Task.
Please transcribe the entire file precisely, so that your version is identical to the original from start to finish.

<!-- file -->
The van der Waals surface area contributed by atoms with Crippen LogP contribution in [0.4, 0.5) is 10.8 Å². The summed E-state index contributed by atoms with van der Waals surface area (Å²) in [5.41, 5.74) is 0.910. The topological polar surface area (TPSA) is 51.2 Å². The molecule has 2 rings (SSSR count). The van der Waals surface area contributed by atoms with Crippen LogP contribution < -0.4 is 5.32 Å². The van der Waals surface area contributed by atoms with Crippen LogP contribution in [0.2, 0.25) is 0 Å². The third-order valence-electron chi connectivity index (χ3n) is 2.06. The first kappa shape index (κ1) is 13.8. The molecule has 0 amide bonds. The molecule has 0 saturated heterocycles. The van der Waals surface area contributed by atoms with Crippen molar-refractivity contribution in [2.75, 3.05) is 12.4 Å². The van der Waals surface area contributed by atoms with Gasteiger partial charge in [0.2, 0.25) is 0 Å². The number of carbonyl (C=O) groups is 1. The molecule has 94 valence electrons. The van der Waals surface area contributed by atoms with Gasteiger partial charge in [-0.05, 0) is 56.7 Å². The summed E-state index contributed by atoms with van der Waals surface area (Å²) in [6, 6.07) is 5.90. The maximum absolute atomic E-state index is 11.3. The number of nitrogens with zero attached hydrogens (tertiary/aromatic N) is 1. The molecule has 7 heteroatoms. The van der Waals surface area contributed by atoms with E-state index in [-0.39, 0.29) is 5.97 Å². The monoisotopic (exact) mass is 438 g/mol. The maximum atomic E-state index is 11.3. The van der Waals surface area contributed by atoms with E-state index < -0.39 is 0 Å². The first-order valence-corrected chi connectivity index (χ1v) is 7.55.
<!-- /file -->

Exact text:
The van der Waals surface area contributed by atoms with Crippen LogP contribution in [0.4, 0.5) is 10.8 Å². The summed E-state index contributed by atoms with van der Waals surface area (Å²) in [5.41, 5.74) is 0.910. The topological polar surface area (TPSA) is 51.2 Å². The molecule has 2 rings (SSSR count). The van der Waals surface area contributed by atoms with Crippen LogP contribution < -0.4 is 5.32 Å². The van der Waals surface area contributed by atoms with Crippen LogP contribution in [0.2, 0.25) is 0 Å². The third-order valence-electron chi connectivity index (χ3n) is 2.06. The first kappa shape index (κ1) is 13.8. The molecule has 0 amide bonds. The molecule has 0 saturated heterocycles. The van der Waals surface area contributed by atoms with Crippen molar-refractivity contribution in [2.75, 3.05) is 12.4 Å². The van der Waals surface area contributed by atoms with Gasteiger partial charge in [0.2, 0.25) is 0 Å². The number of carbonyl (C=O) groups is 1. The molecule has 94 valence electrons. The van der Waals surface area contributed by atoms with Gasteiger partial charge in [-0.05, 0) is 56.7 Å². The summed E-state index contributed by atoms with van der Waals surface area (Å²) in [6, 6.07) is 5.90. The maximum absolute atomic E-state index is 11.3. The number of nitrogens with zero attached hydrogens (tertiary/aromatic N) is 1. The molecule has 7 heteroatoms. The van der Waals surface area contributed by atoms with E-state index in [-0.39, 0.29) is 5.97 Å². The monoisotopic (exact) mass is 438 g/mol. The maximum atomic E-state index is 11.3. The van der Waals surface area contributed by atoms with E-state index < -0.39 is 0 Å². The first-order valence-corrected chi connectivity index (χ1v) is 7.55.